Bishop backs rebellion over Guides godless oath

A group of Girl Guide and Brownie leaders will not use a new promise which removes reference to God, and has received the backing of Bishop Nazir-Ali.

One atheist volunteer helper has accused the group of excluding her, and is being supported by the National Secular Society.

A spokeswoman from Girlguiding UK has signalled that groups which do not use the new pledge will be forced out of the movement unless they comply.


In June this year, Girlguiding UK changed their promise to replace “love my God” with a pledge to “be true to myself” following a consultation.

Critics said the move was “worryingly relativistic”, and now a group of leaders in Harrogate say they will not take on board the new pledge.

Hazel Mitford, Jayne Morrison and Alison Ellison voiced their “dismay” at the recent change, in a letter to their local newspaper.


It was co-signed by the minister of the church which provides premises for the guides groups.

The letter said: “The spiritual aspect is recognised in girlguiding and ‘God’ has been part of the promise since it was founded.”

“The divine is fundamental to everything it stands for. No-one need join girlguiding, so removing the reference to God in the interests of inclusivity removes much of what we stand for.”


“You would not join the Lawn Tennis Association and insist they had to make provision for all other sports.”

The Rt Revd Michael Nazir-Ali, the former Bishop of Rochester, said this group and others who wish to continue to use the original promise should be allowed to do so.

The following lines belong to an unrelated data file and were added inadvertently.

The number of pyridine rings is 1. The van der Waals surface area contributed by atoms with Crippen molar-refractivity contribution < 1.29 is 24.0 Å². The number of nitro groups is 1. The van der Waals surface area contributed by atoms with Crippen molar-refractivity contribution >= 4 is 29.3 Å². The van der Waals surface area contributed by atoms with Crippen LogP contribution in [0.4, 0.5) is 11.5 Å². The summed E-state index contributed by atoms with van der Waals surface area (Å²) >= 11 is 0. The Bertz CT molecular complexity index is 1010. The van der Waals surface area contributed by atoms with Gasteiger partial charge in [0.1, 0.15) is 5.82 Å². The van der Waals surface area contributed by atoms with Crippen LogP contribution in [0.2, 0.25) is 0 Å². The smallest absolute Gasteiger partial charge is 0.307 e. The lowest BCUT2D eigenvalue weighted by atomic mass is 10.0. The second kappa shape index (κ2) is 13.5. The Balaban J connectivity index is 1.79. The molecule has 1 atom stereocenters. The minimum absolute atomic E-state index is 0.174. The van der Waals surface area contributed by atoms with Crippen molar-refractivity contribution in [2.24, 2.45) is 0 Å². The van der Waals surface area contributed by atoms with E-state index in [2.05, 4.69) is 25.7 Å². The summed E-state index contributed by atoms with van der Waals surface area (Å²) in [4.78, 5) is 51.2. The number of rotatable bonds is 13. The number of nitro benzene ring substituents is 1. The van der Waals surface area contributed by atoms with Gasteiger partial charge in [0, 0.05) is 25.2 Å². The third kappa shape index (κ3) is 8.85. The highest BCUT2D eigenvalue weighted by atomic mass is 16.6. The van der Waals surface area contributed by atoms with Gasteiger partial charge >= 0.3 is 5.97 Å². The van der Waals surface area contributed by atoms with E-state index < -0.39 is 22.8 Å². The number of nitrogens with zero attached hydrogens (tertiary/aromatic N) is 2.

He said: “If these people really do believe in diversity and this is not just a back door to secular totalitarianism, they should be supported in this.”


But volunteer helper Jem Henderson, who describes herself on her blog as “post punk, feminist poet”, said the Harrogate leaders are forcing her to make a promise which excludes her as an atheist.

She said: “This demonstrates that the new promise is just for show, and that the Guiding movement, at least in Harrogate, is still excluding people from secular walks of life.”

Jem Henderson also said she joined the Guides as a volunteer because it had been described by the new chief executive Julie Bentley as “the ultimate feminist organisation”.


She added that some think the Girl Guiding movement is based on God but “actually it is based on girls”.

The National Secular Society has written to Girlguiding UK to ensure that all units will be required to use the new promise.

Mrs Mitford, one of the Harrogate leaders, said the issue is something that needed to be discussed “quietly and calmly”.

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